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Murder conviction reversed for coercive judicial response to deadlocked jury

May 06, 2013 Murder conviction reversed for coercive judicial response to deadlocked jury

One of the most basic tenets of criminal jury trials is that judges may not coerce deadlocked juries to reverse their deadlock. Delonte Fortune’s trial judge disregarded that tenet, and last week the D.C. Court of Appeals granted him a retrial on his second degree murder conviction as a result. Fortune v. U.S. , ___ A.3d ___ (D.C., May 2, 2013).

Mr. Fortune’s jury announced its unyielding fifty-fifty deadlock eight hours into deliberations. In response to the jury’s foregoing announcement, the trial judge:

told the jurors he did not agree with them and that it was his “job to make that kind of decision.” With that, the judge sent the jurors back for further deliberations, telling them not to reveal how they were voting “until after [they had] reached [a] unanimous verdict.” Appellant objected that the judge’s remarks had been unduly coercive. When the jurors resumed deliberations, it took them only 93 minutes to notify the court they had a verdict–one acquitting appellant of first-degree murder but finding him guilty of the lesser-included offense of second-degree  murder.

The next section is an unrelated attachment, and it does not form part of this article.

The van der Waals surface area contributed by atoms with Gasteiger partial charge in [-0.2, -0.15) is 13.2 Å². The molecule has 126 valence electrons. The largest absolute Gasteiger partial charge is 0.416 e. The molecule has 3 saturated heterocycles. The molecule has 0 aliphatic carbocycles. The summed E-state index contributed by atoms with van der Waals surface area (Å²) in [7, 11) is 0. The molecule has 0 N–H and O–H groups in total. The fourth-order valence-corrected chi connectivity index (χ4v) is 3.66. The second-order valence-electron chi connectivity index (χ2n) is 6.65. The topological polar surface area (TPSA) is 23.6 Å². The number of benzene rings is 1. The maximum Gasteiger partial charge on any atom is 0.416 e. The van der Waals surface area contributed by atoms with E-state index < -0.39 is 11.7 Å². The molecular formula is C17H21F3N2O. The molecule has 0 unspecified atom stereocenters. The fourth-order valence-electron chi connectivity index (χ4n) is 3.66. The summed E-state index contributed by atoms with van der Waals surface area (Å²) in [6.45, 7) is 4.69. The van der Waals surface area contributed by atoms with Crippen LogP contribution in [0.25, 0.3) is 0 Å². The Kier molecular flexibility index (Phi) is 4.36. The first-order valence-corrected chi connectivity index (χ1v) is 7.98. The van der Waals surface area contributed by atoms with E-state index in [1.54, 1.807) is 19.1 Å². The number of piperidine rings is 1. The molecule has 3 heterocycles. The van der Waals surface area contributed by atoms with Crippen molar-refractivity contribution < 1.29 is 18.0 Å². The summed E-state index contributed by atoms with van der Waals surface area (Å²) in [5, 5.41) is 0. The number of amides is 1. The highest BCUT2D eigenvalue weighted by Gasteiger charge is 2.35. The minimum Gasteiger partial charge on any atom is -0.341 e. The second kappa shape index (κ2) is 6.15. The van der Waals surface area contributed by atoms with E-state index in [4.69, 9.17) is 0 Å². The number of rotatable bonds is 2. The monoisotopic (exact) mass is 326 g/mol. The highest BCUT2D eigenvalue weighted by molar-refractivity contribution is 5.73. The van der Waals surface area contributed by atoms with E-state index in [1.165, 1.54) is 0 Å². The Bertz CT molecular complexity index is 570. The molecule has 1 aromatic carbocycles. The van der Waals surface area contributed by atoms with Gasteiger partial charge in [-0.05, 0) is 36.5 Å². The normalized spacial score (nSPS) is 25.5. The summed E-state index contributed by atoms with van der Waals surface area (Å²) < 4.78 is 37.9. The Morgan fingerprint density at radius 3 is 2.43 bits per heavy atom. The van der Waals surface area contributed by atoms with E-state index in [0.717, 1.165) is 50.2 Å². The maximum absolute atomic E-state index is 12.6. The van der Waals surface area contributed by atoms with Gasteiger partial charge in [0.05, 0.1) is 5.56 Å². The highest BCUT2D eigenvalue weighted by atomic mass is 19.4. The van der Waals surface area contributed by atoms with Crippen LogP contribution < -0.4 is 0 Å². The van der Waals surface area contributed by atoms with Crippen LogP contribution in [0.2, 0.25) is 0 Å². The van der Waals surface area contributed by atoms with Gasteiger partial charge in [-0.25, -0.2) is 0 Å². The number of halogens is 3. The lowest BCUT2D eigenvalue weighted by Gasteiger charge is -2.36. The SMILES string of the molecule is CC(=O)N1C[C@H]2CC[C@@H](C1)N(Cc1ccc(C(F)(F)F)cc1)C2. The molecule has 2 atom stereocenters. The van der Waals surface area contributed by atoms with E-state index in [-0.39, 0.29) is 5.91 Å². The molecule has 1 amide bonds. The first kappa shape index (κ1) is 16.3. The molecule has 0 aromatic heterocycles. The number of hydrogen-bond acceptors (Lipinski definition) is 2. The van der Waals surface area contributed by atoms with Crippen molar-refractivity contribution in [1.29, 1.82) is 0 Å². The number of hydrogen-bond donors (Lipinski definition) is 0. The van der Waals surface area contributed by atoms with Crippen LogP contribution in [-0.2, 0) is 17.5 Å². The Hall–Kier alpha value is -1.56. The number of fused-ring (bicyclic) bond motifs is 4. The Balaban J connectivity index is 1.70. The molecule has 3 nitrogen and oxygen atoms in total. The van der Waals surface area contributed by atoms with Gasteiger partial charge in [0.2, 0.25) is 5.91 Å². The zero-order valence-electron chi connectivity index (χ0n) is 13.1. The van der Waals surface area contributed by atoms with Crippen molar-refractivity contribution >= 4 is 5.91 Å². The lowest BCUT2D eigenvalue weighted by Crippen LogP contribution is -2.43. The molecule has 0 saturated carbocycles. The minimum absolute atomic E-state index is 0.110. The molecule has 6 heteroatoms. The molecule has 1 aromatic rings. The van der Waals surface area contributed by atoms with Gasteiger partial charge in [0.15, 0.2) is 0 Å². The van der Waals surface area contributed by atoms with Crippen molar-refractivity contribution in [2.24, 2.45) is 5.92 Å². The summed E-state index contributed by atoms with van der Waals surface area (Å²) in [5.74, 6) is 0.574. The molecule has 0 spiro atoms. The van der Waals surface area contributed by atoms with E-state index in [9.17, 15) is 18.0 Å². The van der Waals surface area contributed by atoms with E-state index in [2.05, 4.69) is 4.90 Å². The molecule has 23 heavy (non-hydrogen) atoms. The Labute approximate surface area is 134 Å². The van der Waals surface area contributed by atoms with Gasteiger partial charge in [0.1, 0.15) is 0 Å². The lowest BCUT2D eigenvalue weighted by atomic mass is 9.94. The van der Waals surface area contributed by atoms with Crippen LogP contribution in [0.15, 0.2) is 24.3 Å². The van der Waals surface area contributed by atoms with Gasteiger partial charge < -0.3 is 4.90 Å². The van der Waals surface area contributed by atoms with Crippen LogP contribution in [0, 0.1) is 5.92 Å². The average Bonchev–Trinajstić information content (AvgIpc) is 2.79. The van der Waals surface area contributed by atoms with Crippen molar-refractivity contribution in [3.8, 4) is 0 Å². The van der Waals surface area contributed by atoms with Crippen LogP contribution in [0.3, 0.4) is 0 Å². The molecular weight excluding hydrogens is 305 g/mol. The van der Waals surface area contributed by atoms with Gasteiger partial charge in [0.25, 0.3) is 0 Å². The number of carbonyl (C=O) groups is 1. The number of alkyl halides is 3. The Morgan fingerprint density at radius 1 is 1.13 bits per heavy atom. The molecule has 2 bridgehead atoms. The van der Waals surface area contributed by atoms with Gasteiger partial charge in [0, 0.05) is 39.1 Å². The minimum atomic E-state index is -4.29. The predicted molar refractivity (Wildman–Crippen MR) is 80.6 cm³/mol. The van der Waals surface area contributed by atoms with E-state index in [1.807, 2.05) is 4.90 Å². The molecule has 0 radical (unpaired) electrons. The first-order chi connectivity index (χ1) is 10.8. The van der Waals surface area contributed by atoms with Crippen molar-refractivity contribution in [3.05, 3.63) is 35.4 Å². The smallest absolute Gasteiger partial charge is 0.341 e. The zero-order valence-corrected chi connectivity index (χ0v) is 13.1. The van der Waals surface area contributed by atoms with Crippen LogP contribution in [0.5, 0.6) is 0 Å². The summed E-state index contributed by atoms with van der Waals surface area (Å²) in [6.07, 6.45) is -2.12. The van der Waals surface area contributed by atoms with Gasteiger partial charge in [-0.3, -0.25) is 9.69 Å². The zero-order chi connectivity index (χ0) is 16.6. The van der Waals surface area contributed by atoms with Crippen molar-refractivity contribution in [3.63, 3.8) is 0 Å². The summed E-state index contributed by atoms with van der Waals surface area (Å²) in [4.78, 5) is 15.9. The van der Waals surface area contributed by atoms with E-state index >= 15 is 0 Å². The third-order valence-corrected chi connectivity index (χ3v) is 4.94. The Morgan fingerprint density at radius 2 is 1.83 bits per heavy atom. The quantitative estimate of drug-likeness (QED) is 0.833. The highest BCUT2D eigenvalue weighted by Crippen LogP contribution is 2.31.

Fortune.

The D.C. Court of Appeals reversed Mr. Fortune’s conviction due to such a blatantly coercive judicial response to a deadlocked jury coupled with the relatively quick unanimous verdice reached 93 minutes after the judge’s coercive response and the juries’ previous multiple hours of deliberations.

As to the utility of proving coercion of deadlocked jurors by hearing from the jurors after the polled return of a guilty verdict, the Court of Appeals declined to do so, even though two jurors told the trial judge they did feel coerced by his response to the jury’s deadlock note, when he asked the jurors, immediately post-verdict, whether any had felt so coerced. Fortune says that such questions go to proceedings in the jury deliberation room, and thus are not to be considered in analyzing the judge’s response to the deadlocked jury. Interestingly, the trial judge actually granted a mistrial, at first, after two jurors confirmed feeling coerced by the trial judge, but reversed his mistrial order two weeks ago after the prosecution filed a motion to do so.

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